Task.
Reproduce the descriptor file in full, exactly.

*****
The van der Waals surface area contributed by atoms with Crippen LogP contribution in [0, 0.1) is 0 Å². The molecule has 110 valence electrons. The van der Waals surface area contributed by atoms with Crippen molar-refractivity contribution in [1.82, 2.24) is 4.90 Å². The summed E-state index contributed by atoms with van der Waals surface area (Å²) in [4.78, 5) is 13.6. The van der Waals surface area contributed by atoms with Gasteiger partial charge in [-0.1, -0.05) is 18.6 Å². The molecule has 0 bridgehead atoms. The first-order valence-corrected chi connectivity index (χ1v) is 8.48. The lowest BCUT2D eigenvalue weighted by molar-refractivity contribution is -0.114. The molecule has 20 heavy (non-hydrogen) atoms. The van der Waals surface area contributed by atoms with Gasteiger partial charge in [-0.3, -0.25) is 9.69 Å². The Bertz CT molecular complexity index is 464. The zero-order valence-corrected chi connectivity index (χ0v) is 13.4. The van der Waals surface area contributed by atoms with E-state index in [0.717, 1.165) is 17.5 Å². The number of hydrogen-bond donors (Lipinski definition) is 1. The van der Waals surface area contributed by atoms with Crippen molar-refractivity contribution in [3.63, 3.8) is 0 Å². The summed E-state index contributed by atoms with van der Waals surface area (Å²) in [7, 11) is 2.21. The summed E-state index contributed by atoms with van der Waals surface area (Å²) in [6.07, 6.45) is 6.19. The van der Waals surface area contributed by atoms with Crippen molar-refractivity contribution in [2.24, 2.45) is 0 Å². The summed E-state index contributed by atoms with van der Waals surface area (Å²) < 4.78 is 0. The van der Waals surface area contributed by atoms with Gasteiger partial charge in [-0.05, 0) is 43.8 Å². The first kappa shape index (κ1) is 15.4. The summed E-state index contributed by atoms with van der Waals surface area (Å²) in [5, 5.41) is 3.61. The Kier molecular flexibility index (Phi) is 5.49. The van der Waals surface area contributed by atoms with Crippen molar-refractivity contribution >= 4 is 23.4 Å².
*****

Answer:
The van der Waals surface area contributed by atoms with Crippen LogP contribution in [0, 0.1) is 0 Å². The molecule has 110 valence electrons. The van der Waals surface area contributed by atoms with Crippen molar-refractivity contribution in [1.82, 2.24) is 4.90 Å². The summed E-state index contributed by atoms with van der Waals surface area (Å²) in [4.78, 5) is 13.6. The van der Waals surface area contributed by atoms with Gasteiger partial charge in [-0.1, -0.05) is 18.6 Å². The molecule has 0 bridgehead atoms. The first-order valence-corrected chi connectivity index (χ1v) is 8.48. The lowest BCUT2D eigenvalue weighted by molar-refractivity contribution is -0.114. The molecule has 20 heavy (non-hydrogen) atoms. The van der Waals surface area contributed by atoms with Gasteiger partial charge in [-0.3, -0.25) is 9.69 Å². The Bertz CT molecular complexity index is 464. The zero-order valence-corrected chi connectivity index (χ0v) is 13.4. The van der Waals surface area contributed by atoms with E-state index in [0.717, 1.165) is 17.5 Å². The number of hydrogen-bond donors (Lipinski definition) is 1. The van der Waals surface area contributed by atoms with Crippen molar-refractivity contribution in [3.63, 3.8) is 0 Å². The summed E-state index contributed by atoms with van der Waals surface area (Å²) in [7, 11) is 2.21. The summed E-state index contributed by atoms with van der Waals surface area (Å²) in [6.07, 6.45) is 6.19. The van der Waals surface area contributed by atoms with Crippen molar-refractivity contribution in [2.24, 2.45) is 0 Å². The summed E-state index contributed by atoms with van der Waals surface area (Å²) < 4.78 is 0. The van der Waals surface area contributed by atoms with Gasteiger partial charge in [-0.05, 0) is 43.8 Å². The first kappa shape index (κ1) is 15.4. The summed E-state index contributed by atoms with van der Waals surface area (Å²) in [5, 5.41) is 3.61. The Kier molecular flexibility index (Phi) is 5.49. The van der Waals surface area contributed by atoms with Crippen molar-refractivity contribution >= 4 is 23.4 Å².